On The Shoulders Of A Giant


Given how miserable the New York Giants’ current season is going, there’s no better time to look back to this legendary franchise’s storied past—even beyond the team’s four Super Bowl championships. On Oct. 8 of this year, the man born Yelberton Abraham Tittle, Jr., aka Y.A. Tittle, passed away at the age of 90. While he only spent four of his 17 years in the NFL as a member of the Giants, he was inducted into the New York Giants Ring of Honor in 2010 following his being elected into the Pro Football Hall of Fame in 1971.

Following stints with the Baltimore Colts and San Francisco 49ers, many thought he was washed-up when he was traded for second-year guard Lou Cordileone following the 1960 season. The 34-year-old quarterback would go on to have his best career years while playing for New York. Over the next four seasons, he won multiple NFL MVP awards, twice set the league single-season record for touchdown passes and led the Giants to three straight NFL championship games.

A master of the screen pass, Tittle’s enthusiasm and high football IQ endeared him to teammates and fans alike. Fellow future Hall of Famer Frank Gifford once said, “Tittle has the attitude of a high school kid, with the brain of a computer.”

By the time the Texas native hung up his cleats, he held career NFL records for passing yards (28,339), passing touchdowns (212), pass attempts (3,817), pass completions (2,118), passing touchdowns in a season (36), total offense (29,338) and games played (176). Most notable was the seven touchdowns he threw in one game, the fourth player to do it following Sid Luckman (1943), Adrian Burk (1954) and George Blanda (1961).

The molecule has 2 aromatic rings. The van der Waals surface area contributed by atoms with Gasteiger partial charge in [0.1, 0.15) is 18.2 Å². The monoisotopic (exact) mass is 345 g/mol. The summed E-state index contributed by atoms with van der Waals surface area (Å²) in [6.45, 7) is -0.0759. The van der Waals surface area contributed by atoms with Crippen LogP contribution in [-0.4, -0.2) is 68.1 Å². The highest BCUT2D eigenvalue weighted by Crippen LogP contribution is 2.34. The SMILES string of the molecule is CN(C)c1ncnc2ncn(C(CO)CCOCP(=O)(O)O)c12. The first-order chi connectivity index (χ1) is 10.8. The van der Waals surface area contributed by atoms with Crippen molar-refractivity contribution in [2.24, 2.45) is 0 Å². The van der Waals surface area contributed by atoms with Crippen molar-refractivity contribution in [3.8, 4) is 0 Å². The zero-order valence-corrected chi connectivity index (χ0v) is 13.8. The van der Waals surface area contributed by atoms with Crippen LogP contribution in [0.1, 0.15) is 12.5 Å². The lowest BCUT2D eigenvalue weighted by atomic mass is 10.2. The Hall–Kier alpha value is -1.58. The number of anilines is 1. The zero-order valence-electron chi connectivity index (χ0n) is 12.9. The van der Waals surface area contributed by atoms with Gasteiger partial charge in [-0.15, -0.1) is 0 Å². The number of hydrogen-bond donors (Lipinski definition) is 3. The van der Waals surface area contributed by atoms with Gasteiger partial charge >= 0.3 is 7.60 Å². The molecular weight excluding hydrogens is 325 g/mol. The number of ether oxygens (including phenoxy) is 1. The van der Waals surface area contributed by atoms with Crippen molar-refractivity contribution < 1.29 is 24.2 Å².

Since Tittle did it in a 49-34 win over the Washington Redskins on Oct. 28, 1962, it’s been tied by four more players—Joe Kapp (1969), Peyton Manning (2013), Nick Foles (2013) and Drew Brees (2015). Furthermore, Tittle, Manning and Foles did it without an interception. Tittle’s 36 touchdown passes in 1963 set a record which stood for more than two decades until it was surpassed by Dan Marino in 1984 and it remains a Giants franchise record.

One of sport’s most iconic photos was taken by Pittsburgh Post-Gazette’s Morris Berman of a bowed and dazed Tittle kneeling in the end zone during a Sept. 20, 1964, game against the Pittsburgh Steelers. In his 17th and final season, the grizzled play-caller had been hit by John Baker and Tittle came away with a concussion and a cracked sternum. Tittle played the rest of the season, capping a career that Chicago Tribune sports columnist George Strickler said had Tittle “[breaking] records that at one time appeared unassailable and [being] the hero of more second half rallies than Napoleon and the Harlem Globetrotters.”

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